26 mayors from across the world are competing for the 2014 World Mayor Prize
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Support the Mayor you believe should win the 2014 World Mayor Prize
• Mayor Naheed Nenshi
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Oklahoma City, USA
• Mayor Kevin Johnson
• Mayor Marcio Lacerda
Belo Horizonte, Brazil
• Mayor Álvaro Arzú
Guatemala City, Guatemala
• Mayor Carlos Eduardo Correa
• Mayor Carlos Ocariz
• Mayor Daniel Termont
• Mayor Alain Juppé
• Mayor Albrecht Schröter
• Mayor Yiannis Boutaris, Thessaloniki, Greece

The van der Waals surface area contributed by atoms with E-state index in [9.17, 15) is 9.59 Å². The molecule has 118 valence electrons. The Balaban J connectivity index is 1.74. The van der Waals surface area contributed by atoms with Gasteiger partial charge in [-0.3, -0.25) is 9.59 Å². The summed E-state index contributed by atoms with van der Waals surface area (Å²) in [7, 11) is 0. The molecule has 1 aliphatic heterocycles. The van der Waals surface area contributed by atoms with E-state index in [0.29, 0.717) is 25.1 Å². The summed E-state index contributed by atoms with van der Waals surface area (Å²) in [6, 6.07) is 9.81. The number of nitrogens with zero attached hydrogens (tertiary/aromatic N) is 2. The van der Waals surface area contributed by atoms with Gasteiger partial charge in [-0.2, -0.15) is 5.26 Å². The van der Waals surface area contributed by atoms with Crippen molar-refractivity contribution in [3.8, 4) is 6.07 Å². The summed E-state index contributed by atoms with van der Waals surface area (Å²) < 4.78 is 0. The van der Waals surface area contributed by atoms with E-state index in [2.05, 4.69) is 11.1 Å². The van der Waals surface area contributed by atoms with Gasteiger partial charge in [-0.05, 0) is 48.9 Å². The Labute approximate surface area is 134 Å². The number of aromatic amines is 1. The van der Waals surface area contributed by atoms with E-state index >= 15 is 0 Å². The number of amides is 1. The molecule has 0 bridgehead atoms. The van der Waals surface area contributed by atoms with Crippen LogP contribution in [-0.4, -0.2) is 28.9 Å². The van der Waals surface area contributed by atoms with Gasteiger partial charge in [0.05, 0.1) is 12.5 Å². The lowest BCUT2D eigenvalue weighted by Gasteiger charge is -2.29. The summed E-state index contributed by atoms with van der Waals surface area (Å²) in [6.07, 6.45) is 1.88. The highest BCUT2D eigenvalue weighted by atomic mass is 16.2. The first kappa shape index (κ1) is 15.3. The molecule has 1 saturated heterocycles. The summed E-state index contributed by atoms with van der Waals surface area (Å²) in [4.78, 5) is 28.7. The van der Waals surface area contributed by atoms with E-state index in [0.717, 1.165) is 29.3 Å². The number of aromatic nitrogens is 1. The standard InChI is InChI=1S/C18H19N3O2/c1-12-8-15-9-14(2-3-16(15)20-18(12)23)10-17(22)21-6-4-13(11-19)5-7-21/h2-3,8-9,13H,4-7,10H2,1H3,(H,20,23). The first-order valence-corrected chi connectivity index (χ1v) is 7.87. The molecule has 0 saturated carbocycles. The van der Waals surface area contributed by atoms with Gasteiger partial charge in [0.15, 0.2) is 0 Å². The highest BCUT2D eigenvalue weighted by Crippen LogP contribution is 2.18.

• Mayor Giusy Nicolini, Lampedusa, Italy
• Mayor Nils Usakovs
• Mayor José Ramón García, Ribera de Arriba, Spain
• Mayor George Ferguson, Bristol, UK
• Mayor Joe Anderson, Liverpool, UK
• Mayor Tri Rismaharini (Risma)
• Mayor Yona Yahav
• Mayor Jed Patrick Mabilog
Iloilo City, Philippines
• Mayor Hani Mohammad Aburas
Jeddah, Saudi Arabia
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Seoul, South Korea
• Mayor Aziz Kocaoglu
• Mayor Clover Moore
• Mayor Jacqueline
Moustache, Victoria, Seychelles
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Mangaung, South Africa
Previous winners and runners-up include the mayors of Bilbao, Perth, Mexico City, Oklahoma City, Cape Town, Zurich, Melbourne, Amsterdam, Athens, Mississauga and Tirana. The World Mayor Project aims to show what outstanding mayors can achieve and raise their profiles nationally and internationally. MORE